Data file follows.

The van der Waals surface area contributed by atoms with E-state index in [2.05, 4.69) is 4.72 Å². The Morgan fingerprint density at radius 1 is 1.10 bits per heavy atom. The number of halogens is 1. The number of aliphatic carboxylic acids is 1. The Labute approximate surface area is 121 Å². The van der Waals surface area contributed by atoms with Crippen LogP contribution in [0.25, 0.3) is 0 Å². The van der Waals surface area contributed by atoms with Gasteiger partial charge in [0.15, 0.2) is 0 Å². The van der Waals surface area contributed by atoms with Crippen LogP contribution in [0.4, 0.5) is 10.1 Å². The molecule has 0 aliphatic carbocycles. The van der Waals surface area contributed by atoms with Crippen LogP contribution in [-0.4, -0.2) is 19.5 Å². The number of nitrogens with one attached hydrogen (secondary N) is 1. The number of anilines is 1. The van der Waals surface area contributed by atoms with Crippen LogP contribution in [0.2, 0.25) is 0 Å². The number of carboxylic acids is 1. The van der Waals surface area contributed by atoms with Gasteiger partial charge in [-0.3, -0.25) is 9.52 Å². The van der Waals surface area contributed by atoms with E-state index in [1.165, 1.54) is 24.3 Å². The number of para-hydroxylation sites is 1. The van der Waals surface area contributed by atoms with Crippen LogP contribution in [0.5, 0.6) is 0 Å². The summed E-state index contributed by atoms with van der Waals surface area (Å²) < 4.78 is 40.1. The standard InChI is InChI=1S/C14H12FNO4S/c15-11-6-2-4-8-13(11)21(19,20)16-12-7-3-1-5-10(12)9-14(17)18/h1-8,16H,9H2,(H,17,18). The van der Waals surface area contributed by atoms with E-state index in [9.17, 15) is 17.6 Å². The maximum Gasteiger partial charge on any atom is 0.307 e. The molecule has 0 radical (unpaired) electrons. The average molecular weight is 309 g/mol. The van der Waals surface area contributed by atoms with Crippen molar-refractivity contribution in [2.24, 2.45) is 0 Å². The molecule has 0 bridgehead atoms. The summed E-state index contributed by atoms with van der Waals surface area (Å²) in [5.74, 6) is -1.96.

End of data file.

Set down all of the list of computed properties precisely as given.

The van der Waals surface area contributed by atoms with E-state index in [2.05, 4.69) is 4.72 Å². The Morgan fingerprint density at radius 1 is 1.10 bits per heavy atom. The number of halogens is 1. The number of aliphatic carboxylic acids is 1. The Labute approximate surface area is 121 Å². The van der Waals surface area contributed by atoms with Crippen LogP contribution in [0.25, 0.3) is 0 Å². The van der Waals surface area contributed by atoms with Gasteiger partial charge in [0.15, 0.2) is 0 Å². The van der Waals surface area contributed by atoms with Crippen LogP contribution in [0.4, 0.5) is 10.1 Å². The molecule has 0 aliphatic carbocycles. The van der Waals surface area contributed by atoms with Crippen LogP contribution in [-0.4, -0.2) is 19.5 Å². The number of nitrogens with one attached hydrogen (secondary N) is 1. The number of anilines is 1. The van der Waals surface area contributed by atoms with Crippen LogP contribution in [0.2, 0.25) is 0 Å². The number of carboxylic acids is 1. The van der Waals surface area contributed by atoms with Gasteiger partial charge in [-0.3, -0.25) is 9.52 Å². The van der Waals surface area contributed by atoms with E-state index in [1.165, 1.54) is 24.3 Å². The number of para-hydroxylation sites is 1. The van der Waals surface area contributed by atoms with Crippen LogP contribution in [0.5, 0.6) is 0 Å². The summed E-state index contributed by atoms with van der Waals surface area (Å²) < 4.78 is 40.1. The standard InChI is InChI=1S/C14H12FNO4S/c15-11-6-2-4-8-13(11)21(19,20)16-12-7-3-1-5-10(12)9-14(17)18/h1-8,16H,9H2,(H,17,18). The van der Waals surface area contributed by atoms with E-state index in [9.17, 15) is 17.6 Å². The maximum Gasteiger partial charge on any atom is 0.307 e. The molecule has 0 radical (unpaired) electrons. The average molecular weight is 309 g/mol. The van der Waals surface area contributed by atoms with Crippen molar-refractivity contribution in [2.24, 2.45) is 0 Å². The molecule has 0 bridgehead atoms. The summed E-state index contributed by atoms with van der Waals surface area (Å²) in [5.74, 6) is -1.96.